To ease Kohen’s pain

ANDERSON — “Every day is so different,” said Amanda Pfeiffer of Anderson.

Pfeiffer was referring to her infant son, Kohen, who lives with a condition known as epidermolysis bullosa.

“Like right now, he can’t be out in the heat and humidity, because it makes him blister really easily. It’s an everyday battle, and you never know what you’re going to get from day to day.”

Nine months old, the son of Amanda and Kurt Pfeiffer, Kohen exhibited symptoms at birth of the disorder, known as EB, in which the top layer of skin remains unattached, leaving Kohen susceptible to blisters from even the slightest friction.

Hours after his birth in August 2008, he was taken to Riley Hospital for Children in Indianapolis.

“(Kohen) was just like your typical child when he was here, in his car seat, kind of smiling at you and stuff,” said Tod Windlan, golf pro at Grandview Golf Course, where a benefit will be held for Kohen on Saturday. “You’d have never known anything was wrong with him.

“To see an innocent kid and he’s in a great amount of pain, it’s really gut-wrenching. I just hope this is going to be a successful benefit for Amanda and Kurt.”

Money raised at Saturday’s golf benefit will defray the costs of genetic testing to help Kohen’s parents care for him, as well as contribute to the fight against the disease.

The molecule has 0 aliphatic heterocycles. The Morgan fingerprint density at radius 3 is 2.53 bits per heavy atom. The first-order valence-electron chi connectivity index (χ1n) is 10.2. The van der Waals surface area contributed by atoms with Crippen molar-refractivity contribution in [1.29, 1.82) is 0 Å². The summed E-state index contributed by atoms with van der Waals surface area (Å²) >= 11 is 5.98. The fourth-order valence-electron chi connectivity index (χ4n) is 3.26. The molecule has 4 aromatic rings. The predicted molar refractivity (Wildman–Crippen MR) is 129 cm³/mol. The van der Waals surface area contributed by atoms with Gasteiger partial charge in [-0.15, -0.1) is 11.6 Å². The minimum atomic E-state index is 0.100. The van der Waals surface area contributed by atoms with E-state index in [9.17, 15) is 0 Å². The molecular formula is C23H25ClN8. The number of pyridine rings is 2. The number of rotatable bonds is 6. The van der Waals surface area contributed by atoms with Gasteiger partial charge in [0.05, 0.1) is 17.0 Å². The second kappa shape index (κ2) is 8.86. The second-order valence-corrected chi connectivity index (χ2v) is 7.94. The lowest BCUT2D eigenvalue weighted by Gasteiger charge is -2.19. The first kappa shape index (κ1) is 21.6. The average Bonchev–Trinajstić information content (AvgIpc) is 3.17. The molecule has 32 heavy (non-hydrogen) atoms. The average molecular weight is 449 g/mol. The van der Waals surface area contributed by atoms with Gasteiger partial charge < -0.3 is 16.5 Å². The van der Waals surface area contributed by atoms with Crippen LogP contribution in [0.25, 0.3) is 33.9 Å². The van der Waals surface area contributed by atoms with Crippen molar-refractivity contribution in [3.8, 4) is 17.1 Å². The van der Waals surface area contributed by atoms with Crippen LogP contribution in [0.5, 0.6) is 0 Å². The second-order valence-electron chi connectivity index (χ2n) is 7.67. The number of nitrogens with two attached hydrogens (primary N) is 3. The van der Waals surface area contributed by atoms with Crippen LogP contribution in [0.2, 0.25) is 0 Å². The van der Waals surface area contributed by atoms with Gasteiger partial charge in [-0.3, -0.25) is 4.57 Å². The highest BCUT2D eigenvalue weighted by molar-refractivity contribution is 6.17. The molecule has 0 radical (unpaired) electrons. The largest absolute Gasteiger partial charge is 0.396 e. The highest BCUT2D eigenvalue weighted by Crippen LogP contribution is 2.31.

Area businesses have donated concessions and prizes for the benefit, according to Amanda Pfeiffer.

Despite Kohen’s ailment, he remains a happy baby, Pfeiffer said.

“He has just the best personality,” she said. “He’s very happy, even though he deals with pain every day. But that’s all he knows. He’s not like you or me. He can smile through it.”

That pain can become too much even for Kohen to deal with, says Dr. Anita Haggstrom, a pediatric dermatologist at Riley and one of Kohen’s doctors.

“It is a condition where we’re pretty aggressive with pain control,” Haggstrom said of Kohen’s medications, which include doses of oxycodone. “We want the children to be able to achieve some sleep and be able to eat without being in pain, so they can grow.”

Also inhibiting their growth are almost constant infections from deflated blisters and open wounds.

“A lot of what happens is stuff he does to himself,” Pfeiffer said. “The older he gets, the more active he is, like any normal baby. Any time he rubs his eyes or rubs his head, it causes blisters.”

Amanda, an Anderson native, stays home to care for Kohen, assisted by her mom, Dawn Hensley. Kurt Pfeiffer, originally from Georgia, is a lineman with AT&T. Kohen is their first child.

“Likely, we won’t have any more,” she said, “because you don’t know if it’s going to happen again. They say it’s hereditary, but nobody in my family or my husband’s family has ever heard of it.”

Although there is no treatment for the disease, Pfeiffer said she was still optimistic.

“We’re hopeful,” she said. “Some of these kids get better as they get older. Some of them learn their limitations. They know what not to do to make themselves worse. I really hope and pray someone finds a cure.”

Contact Rodney Richey, 640-4861, [email protected]

If you go …

• What: Kohen Pfeiffer Golf Benefit and Raffle

• When: 2 p.m. Saturday

• Where: Grandview Golf Course, 1907 Northshore Blvd., Anderson

• Admission: $50 a person, including 18 holes of golf, cart rental, food, beverage and prizes (40 percent of proceeds are reserved for the EB Research Foundation)

• Information: 490-8740

• Web site: www.caringbridge.org/visit/kohenpfeiffer

© 2009 The Herald Bulletin